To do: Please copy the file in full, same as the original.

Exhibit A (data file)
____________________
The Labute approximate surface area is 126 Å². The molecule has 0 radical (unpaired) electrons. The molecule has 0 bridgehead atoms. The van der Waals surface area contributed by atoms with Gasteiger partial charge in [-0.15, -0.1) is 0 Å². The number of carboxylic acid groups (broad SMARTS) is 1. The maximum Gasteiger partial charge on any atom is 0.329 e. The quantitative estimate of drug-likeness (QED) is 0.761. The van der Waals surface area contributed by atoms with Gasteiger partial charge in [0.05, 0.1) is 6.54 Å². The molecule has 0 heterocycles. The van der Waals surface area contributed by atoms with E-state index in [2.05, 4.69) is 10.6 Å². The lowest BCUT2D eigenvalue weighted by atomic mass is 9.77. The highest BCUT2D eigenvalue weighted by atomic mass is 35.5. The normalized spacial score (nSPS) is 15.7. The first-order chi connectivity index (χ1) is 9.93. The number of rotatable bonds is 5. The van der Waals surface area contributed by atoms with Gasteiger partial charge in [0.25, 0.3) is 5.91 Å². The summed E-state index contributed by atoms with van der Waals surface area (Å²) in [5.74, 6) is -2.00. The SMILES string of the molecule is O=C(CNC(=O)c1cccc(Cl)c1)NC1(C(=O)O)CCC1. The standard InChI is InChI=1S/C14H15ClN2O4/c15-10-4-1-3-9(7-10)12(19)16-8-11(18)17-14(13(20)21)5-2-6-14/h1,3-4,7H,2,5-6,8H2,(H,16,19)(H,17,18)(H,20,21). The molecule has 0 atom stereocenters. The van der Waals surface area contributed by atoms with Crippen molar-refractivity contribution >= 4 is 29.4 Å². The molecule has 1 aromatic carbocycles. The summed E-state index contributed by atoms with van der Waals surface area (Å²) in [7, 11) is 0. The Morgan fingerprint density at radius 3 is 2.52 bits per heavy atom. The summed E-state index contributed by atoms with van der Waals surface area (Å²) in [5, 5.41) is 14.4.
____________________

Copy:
The Labute approximate surface area is 126 Å². The molecule has 0 radical (unpaired) electrons. The molecule has 0 bridgehead atoms. The van der Waals surface area contributed by atoms with Gasteiger partial charge in [-0.15, -0.1) is 0 Å². The number of carboxylic acid groups (broad SMARTS) is 1. The maximum Gasteiger partial charge on any atom is 0.329 e. The quantitative estimate of drug-likeness (QED) is 0.761. The van der Waals surface area contributed by atoms with Gasteiger partial charge in [0.05, 0.1) is 6.54 Å². The molecule has 0 heterocycles. The van der Waals surface area contributed by atoms with E-state index in [2.05, 4.69) is 10.6 Å². The lowest BCUT2D eigenvalue weighted by atomic mass is 9.77. The highest BCUT2D eigenvalue weighted by atomic mass is 35.5. The normalized spacial score (nSPS) is 15.7. The first-order chi connectivity index (χ1) is 9.93. The number of rotatable bonds is 5. The van der Waals surface area contributed by atoms with Gasteiger partial charge in [0.25, 0.3) is 5.91 Å². The summed E-state index contributed by atoms with van der Waals surface area (Å²) in [5.74, 6) is -2.00. The SMILES string of the molecule is O=C(CNC(=O)c1cccc(Cl)c1)NC1(C(=O)O)CCC1. The standard InChI is InChI=1S/C14H15ClN2O4/c15-10-4-1-3-9(7-10)12(19)16-8-11(18)17-14(13(20)21)5-2-6-14/h1,3-4,7H,2,5-6,8H2,(H,16,19)(H,17,18)(H,20,21). The molecule has 0 atom stereocenters. The van der Waals surface area contributed by atoms with Crippen molar-refractivity contribution >= 4 is 29.4 Å². The molecule has 1 aromatic carbocycles. The summed E-state index contributed by atoms with van der Waals surface area (Å²) in [7, 11) is 0. The Morgan fingerprint density at radius 3 is 2.52 bits per heavy atom. The summed E-state index contributed by atoms with van der Waals surface area (Å²) in [5, 5.41) is 14.4.